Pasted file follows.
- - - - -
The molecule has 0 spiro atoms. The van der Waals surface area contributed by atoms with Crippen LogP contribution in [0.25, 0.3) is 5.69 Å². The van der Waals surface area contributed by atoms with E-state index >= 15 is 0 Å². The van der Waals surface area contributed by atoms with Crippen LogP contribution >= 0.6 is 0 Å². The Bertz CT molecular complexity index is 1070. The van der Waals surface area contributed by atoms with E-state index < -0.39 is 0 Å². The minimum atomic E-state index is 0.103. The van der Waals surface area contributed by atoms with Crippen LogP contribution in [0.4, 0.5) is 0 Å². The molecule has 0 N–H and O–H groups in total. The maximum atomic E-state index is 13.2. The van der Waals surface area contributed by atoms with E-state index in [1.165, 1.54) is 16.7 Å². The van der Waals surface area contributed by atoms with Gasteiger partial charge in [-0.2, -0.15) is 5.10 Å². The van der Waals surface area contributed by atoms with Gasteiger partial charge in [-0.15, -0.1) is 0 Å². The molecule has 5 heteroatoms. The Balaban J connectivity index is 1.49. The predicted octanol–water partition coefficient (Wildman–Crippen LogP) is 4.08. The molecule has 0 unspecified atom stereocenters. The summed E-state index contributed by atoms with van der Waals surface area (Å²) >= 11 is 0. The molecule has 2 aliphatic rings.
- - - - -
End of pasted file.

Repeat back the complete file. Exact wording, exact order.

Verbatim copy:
The molecule has 0 spiro atoms. The van der Waals surface area contributed by atoms with Crippen LogP contribution in [0.25, 0.3) is 5.69 Å². The van der Waals surface area contributed by atoms with E-state index >= 15 is 0 Å². The van der Waals surface area contributed by atoms with Crippen LogP contribution >= 0.6 is 0 Å². The Bertz CT molecular complexity index is 1070. The van der Waals surface area contributed by atoms with E-state index < -0.39 is 0 Å². The minimum atomic E-state index is 0.103. The van der Waals surface area contributed by atoms with Crippen LogP contribution in [0.4, 0.5) is 0 Å². The molecule has 0 N–H and O–H groups in total. The maximum atomic E-state index is 13.2. The van der Waals surface area contributed by atoms with E-state index in [1.165, 1.54) is 16.7 Å². The van der Waals surface area contributed by atoms with Gasteiger partial charge in [-0.2, -0.15) is 5.10 Å². The van der Waals surface area contributed by atoms with Gasteiger partial charge in [-0.15, -0.1) is 0 Å². The molecule has 5 heteroatoms. The Balaban J connectivity index is 1.49. The predicted octanol–water partition coefficient (Wildman–Crippen LogP) is 4.08. The molecule has 0 unspecified atom stereocenters. The summed E-state index contributed by atoms with van der Waals surface area (Å²) >= 11 is 0. The molecule has 2 aliphatic rings.